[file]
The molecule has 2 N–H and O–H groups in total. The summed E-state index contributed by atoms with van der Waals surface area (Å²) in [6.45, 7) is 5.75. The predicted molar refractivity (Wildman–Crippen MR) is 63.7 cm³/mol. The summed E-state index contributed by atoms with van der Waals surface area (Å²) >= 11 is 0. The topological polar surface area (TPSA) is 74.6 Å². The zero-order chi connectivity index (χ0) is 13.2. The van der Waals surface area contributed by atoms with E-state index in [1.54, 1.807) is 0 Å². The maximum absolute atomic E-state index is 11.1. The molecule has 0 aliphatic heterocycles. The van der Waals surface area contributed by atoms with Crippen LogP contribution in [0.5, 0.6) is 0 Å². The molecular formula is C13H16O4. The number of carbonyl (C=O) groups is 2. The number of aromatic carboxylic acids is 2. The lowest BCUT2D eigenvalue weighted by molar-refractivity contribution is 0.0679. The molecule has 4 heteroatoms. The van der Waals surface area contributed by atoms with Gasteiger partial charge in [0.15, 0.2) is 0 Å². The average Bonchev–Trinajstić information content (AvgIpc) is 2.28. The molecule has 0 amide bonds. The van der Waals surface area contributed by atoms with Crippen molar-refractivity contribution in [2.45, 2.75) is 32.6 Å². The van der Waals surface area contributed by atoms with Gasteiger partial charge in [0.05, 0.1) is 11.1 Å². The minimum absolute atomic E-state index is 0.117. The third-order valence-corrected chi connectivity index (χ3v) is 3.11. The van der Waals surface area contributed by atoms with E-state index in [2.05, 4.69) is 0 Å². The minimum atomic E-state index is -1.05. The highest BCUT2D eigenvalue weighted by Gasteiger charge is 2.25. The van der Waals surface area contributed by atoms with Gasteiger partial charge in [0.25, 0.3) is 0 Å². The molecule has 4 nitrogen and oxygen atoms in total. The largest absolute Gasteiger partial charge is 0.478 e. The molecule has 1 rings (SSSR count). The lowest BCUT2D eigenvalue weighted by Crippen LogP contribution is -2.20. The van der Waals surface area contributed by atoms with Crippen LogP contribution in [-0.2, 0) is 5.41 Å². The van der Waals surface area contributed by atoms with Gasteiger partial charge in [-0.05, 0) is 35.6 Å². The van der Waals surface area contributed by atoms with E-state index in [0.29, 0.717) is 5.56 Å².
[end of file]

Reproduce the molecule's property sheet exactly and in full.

The molecule has 2 N–H and O–H groups in total. The summed E-state index contributed by atoms with van der Waals surface area (Å²) in [6.45, 7) is 5.75. The predicted molar refractivity (Wildman–Crippen MR) is 63.7 cm³/mol. The summed E-state index contributed by atoms with van der Waals surface area (Å²) >= 11 is 0. The topological polar surface area (TPSA) is 74.6 Å². The zero-order chi connectivity index (χ0) is 13.2. The van der Waals surface area contributed by atoms with E-state index in [1.54, 1.807) is 0 Å². The maximum absolute atomic E-state index is 11.1. The molecule has 0 aliphatic heterocycles. The van der Waals surface area contributed by atoms with Crippen LogP contribution in [0.5, 0.6) is 0 Å². The molecular formula is C13H16O4. The number of carbonyl (C=O) groups is 2. The number of aromatic carboxylic acids is 2. The lowest BCUT2D eigenvalue weighted by molar-refractivity contribution is 0.0679. The molecule has 4 heteroatoms. The van der Waals surface area contributed by atoms with Gasteiger partial charge in [0.15, 0.2) is 0 Å². The average Bonchev–Trinajstić information content (AvgIpc) is 2.28. The molecule has 0 amide bonds. The van der Waals surface area contributed by atoms with Crippen molar-refractivity contribution in [2.45, 2.75) is 32.6 Å². The van der Waals surface area contributed by atoms with Gasteiger partial charge in [0.05, 0.1) is 11.1 Å². The minimum absolute atomic E-state index is 0.117. The third-order valence-corrected chi connectivity index (χ3v) is 3.11. The van der Waals surface area contributed by atoms with E-state index in [2.05, 4.69) is 0 Å². The minimum atomic E-state index is -1.05. The highest BCUT2D eigenvalue weighted by Gasteiger charge is 2.25. The van der Waals surface area contributed by atoms with Gasteiger partial charge in [0.25, 0.3) is 0 Å². The molecule has 4 nitrogen and oxygen atoms in total. The largest absolute Gasteiger partial charge is 0.478 e. The molecule has 1 rings (SSSR count). The lowest BCUT2D eigenvalue weighted by Crippen LogP contribution is -2.20. The van der Waals surface area contributed by atoms with Crippen LogP contribution in [-0.2, 0) is 5.41 Å². The van der Waals surface area contributed by atoms with Gasteiger partial charge in [-0.05, 0) is 35.6 Å². The van der Waals surface area contributed by atoms with E-state index in [0.29, 0.717) is 5.56 Å².